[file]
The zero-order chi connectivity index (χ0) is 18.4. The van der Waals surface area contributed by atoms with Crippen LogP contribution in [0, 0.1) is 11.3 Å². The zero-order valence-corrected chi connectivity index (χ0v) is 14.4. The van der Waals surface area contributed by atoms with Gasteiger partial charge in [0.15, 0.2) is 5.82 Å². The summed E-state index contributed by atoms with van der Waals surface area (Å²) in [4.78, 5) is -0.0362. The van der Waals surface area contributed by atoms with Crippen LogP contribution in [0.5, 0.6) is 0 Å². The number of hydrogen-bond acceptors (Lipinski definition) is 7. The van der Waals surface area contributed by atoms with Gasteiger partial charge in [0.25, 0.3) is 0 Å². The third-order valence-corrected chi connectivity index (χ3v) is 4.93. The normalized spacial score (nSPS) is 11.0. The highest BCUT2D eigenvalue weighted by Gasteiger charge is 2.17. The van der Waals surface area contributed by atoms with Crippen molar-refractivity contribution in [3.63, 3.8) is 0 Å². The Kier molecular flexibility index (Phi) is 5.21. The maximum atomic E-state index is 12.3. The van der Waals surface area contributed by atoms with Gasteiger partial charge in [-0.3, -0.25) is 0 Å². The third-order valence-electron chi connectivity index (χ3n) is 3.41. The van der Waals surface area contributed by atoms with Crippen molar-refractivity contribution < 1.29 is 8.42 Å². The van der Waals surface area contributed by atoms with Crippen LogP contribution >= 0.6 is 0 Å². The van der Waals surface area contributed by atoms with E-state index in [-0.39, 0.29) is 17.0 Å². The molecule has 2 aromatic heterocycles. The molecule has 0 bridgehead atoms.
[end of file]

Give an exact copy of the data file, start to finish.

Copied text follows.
The zero-order chi connectivity index (χ0) is 18.4. The van der Waals surface area contributed by atoms with Crippen LogP contribution in [0, 0.1) is 11.3 Å². The zero-order valence-corrected chi connectivity index (χ0v) is 14.4. The van der Waals surface area contributed by atoms with Gasteiger partial charge in [0.15, 0.2) is 5.82 Å². The summed E-state index contributed by atoms with van der Waals surface area (Å²) in [4.78, 5) is -0.0362. The van der Waals surface area contributed by atoms with Crippen LogP contribution in [0.5, 0.6) is 0 Å². The number of hydrogen-bond acceptors (Lipinski definition) is 7. The van der Waals surface area contributed by atoms with Gasteiger partial charge in [0.25, 0.3) is 0 Å². The third-order valence-corrected chi connectivity index (χ3v) is 4.93. The normalized spacial score (nSPS) is 11.0. The highest BCUT2D eigenvalue weighted by Gasteiger charge is 2.17. The van der Waals surface area contributed by atoms with Crippen molar-refractivity contribution in [3.63, 3.8) is 0 Å². The Kier molecular flexibility index (Phi) is 5.21. The maximum atomic E-state index is 12.3. The van der Waals surface area contributed by atoms with Gasteiger partial charge in [-0.3, -0.25) is 0 Å². The third-order valence-electron chi connectivity index (χ3n) is 3.41. The van der Waals surface area contributed by atoms with Crippen molar-refractivity contribution < 1.29 is 8.42 Å². The van der Waals surface area contributed by atoms with Crippen LogP contribution >= 0.6 is 0 Å². The van der Waals surface area contributed by atoms with E-state index in [-0.39, 0.29) is 17.0 Å². The molecule has 2 aromatic heterocycles. The molecule has 0 bridgehead atoms.